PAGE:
I also want to thank the following people for their feedback, inspiration and love: Jimmie Dale Gilmore, Gerry McKeveny, Declan O’Rourke, Suzi-Lori Parks, Rosanne Cash, Janet Gilmore, Roxanna Robinson, Rachel Z, Omar Hakim, Ina Chadwick, Richard Epstein, Eileen Winnick, Mark Standish, Carl Timpone, Jayson Byrd, David Wilk, Rich Fahle, Heather Huzovic, Sloan Wainwright, David Roth, Penny Nichols, James Hall, Tom and Charlie Phillips, Bill Gessner, Paul Winsor, Lisa Goren, Malcolm Smith, Mike Taplinger, Paul Schwarzbaum, Michelle Jurich, Laurel Leigh, Kerrith Solomon, Jessica Saxl, Tom Marsh, Phil and Louise Fletcher, Dick Marra, Paul Lanning, Sara Bassett, Jim Kempner, Louise Staley, Martin Smith, Jonathan Fanton, The Munce Man and Cleo, the Squaw Valley Writers Community.
A special note of recognition goes out to my mom, stepdad Lou, sister Lisa, Dad, and of course, my girlfriend, Mary.
I spent ten hours in the studio on Friday down in Williamsburg, Brooklyn, finishing up the track for the novel, My Year as a Clown. The story’s protagonist, Chuck Morgan writes a love song for a girl, but doesn’t have the courage to play her the song. Purchasers of the book will be given a code to download a high quality MP3 of the track.
Last month I recorded the basic tracks with Doug Yowell on drums (Duncan Sheik/Suzanne Vega) and Rob Calder, bass (Angus Stone). Declan O’Rourke introduced me to them and studio owner/engineer, Tim Mitchell—Tim’s worked with guys like Springsteen and Sting.
Recording is lots of fun, but its hard work too. It was a tad daunting going into the studio with such great musicians, but part of the reason they are so great is that they are so easy to work with–they also always come up with great parts that serve the song well.
Some of that session was captured by Mark and Carl, a video crew. They’re making a short promotional piece for my website that will be posted soon. There’s lots of extra video bits that will crop up over the next few months also.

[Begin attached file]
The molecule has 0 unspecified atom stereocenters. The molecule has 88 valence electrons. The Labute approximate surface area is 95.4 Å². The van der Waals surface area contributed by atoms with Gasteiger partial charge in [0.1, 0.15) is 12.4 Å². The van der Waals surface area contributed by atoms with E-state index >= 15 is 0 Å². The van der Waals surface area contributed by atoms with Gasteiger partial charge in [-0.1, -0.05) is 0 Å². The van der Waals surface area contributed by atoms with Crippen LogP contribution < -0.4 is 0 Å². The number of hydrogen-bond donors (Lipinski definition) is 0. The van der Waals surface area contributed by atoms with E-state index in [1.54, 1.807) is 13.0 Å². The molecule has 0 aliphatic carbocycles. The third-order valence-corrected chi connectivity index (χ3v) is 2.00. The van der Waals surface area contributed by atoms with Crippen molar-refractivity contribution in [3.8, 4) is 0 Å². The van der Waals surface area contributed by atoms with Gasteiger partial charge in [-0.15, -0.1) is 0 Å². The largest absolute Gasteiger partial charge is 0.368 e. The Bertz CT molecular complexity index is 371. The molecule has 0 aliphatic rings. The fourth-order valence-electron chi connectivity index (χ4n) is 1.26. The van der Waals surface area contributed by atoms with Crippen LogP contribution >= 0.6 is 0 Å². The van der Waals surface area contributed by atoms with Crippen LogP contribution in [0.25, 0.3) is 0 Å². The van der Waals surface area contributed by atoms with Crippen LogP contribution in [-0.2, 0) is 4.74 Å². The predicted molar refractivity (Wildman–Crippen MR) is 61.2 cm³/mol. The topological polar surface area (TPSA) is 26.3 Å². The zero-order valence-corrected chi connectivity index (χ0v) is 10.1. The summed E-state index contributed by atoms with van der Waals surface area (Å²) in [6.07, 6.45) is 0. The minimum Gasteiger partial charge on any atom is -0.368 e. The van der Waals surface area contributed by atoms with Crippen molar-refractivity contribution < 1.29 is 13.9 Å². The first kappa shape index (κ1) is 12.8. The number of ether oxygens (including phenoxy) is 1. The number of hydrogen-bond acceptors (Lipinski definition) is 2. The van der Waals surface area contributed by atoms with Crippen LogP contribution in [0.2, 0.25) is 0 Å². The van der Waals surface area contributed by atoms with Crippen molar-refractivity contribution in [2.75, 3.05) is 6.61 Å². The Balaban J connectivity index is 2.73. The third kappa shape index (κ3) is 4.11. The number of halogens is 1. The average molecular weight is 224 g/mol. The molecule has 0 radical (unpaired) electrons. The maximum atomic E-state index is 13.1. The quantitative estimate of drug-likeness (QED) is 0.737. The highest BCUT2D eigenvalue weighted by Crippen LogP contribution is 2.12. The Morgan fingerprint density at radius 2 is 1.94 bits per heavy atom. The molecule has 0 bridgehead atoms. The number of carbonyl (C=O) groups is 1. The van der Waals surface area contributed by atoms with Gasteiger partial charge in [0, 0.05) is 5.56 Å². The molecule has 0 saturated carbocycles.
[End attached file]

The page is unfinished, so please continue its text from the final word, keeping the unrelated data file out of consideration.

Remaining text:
At this second session I added a couple of guitar parts. One was an electric part in stereo. I played my 1966 Gibson ES355, which has two separate outputs that plugged into an old VOX amp;, the other, an old Fender Twin. Standing in a room with both amps cranked, playing these parts, its the sort of thing found on a some folk’s bucket list.
The electric part is used as an enhancer, not a main feature, so it’s as much about the tone and sound as it is the actual notes I’m playing.
Over the next few months, I’ll post snippets of that part on its own for those interested.
It was another gut-wrenching afternoon of Eagle football, made worse when I saw an advertisement for an upcoming movie about a romance with a die-hard Eagle’s fan. The film features Bradley Cooper and at first glance, it was like I’d been sacked by the entire Cowboy defensive line. My book comes out in January and this film comes out now.
The Eagles are a train wreck. This might be the most unproductive group of talented players on record. And then to see this film trailer—someone else used the Eagles in a novel about relationships. I was reeling.
And yet, there I was, more concerned about how this team could eke out a victory.
But after the Dallas punt return I knew.
I kept the game on to the bitter end, watching our rookie QB get hammered at the goal line with less than a minute to go. The ball fell free and Dallas scooped it for one last kick to the gut.
Although Chuck Morgan, the protagonist in My Year as a Clown, is a die-hard Eagle fan, football is only a small aspect of my book. This movie is serendipitous. I guess one could ask why it’s taken this long for the passion of the Philadelphia sports fan to become literary inspiration. The Eagle’s struggle is Shakespearean.
I haven’t seen this movie or read the book, but I will. For me Chuck’s football obsession is about loyalty. A guy who can stick by a team in tough times is a guy who can tough out a difficult patch in a relationship, unfortunately for Chuck, his wife was a fair-weather fan.